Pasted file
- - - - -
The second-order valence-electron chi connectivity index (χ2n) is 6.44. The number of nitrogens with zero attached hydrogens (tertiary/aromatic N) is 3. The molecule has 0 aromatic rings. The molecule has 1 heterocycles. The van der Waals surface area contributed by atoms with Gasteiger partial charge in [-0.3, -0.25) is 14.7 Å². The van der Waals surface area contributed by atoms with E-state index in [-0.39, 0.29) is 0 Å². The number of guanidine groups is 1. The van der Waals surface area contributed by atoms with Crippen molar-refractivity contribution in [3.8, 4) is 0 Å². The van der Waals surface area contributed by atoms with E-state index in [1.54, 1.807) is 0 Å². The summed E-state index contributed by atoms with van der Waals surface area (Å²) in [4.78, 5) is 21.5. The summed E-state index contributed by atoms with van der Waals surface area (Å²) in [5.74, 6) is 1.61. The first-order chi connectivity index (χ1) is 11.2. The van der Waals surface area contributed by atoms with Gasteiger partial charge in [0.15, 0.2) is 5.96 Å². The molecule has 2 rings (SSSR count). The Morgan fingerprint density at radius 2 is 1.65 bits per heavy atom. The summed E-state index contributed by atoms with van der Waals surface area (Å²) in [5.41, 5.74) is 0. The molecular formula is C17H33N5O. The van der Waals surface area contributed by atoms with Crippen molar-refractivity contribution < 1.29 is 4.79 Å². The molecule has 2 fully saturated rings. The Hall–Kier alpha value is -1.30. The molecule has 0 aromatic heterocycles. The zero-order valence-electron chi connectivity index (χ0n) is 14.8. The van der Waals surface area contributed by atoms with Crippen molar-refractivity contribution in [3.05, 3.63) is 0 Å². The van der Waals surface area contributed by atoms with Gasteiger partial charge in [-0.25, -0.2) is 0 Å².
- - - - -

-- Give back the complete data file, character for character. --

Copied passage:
The second-order valence-electron chi connectivity index (χ2n) is 6.44. The number of nitrogens with zero attached hydrogens (tertiary/aromatic N) is 3. The molecule has 0 aromatic rings. The molecule has 1 heterocycles. The van der Waals surface area contributed by atoms with Gasteiger partial charge in [-0.3, -0.25) is 14.7 Å². The van der Waals surface area contributed by atoms with E-state index in [-0.39, 0.29) is 0 Å². The number of guanidine groups is 1. The van der Waals surface area contributed by atoms with Crippen molar-refractivity contribution in [3.8, 4) is 0 Å². The van der Waals surface area contributed by atoms with E-state index in [1.54, 1.807) is 0 Å². The summed E-state index contributed by atoms with van der Waals surface area (Å²) in [4.78, 5) is 21.5. The summed E-state index contributed by atoms with van der Waals surface area (Å²) in [5.74, 6) is 1.61. The first-order chi connectivity index (χ1) is 11.2. The van der Waals surface area contributed by atoms with Gasteiger partial charge in [0.15, 0.2) is 5.96 Å². The molecule has 2 rings (SSSR count). The Morgan fingerprint density at radius 2 is 1.65 bits per heavy atom. The summed E-state index contributed by atoms with van der Waals surface area (Å²) in [5.41, 5.74) is 0. The molecular formula is C17H33N5O. The van der Waals surface area contributed by atoms with Crippen molar-refractivity contribution < 1.29 is 4.79 Å². The molecule has 2 fully saturated rings. The Hall–Kier alpha value is -1.30. The molecule has 0 aromatic heterocycles. The zero-order valence-electron chi connectivity index (χ0n) is 14.8. The van der Waals surface area contributed by atoms with Crippen molar-refractivity contribution in [3.05, 3.63) is 0 Å². The van der Waals surface area contributed by atoms with Gasteiger partial charge in [-0.25, -0.2) is 0 Å².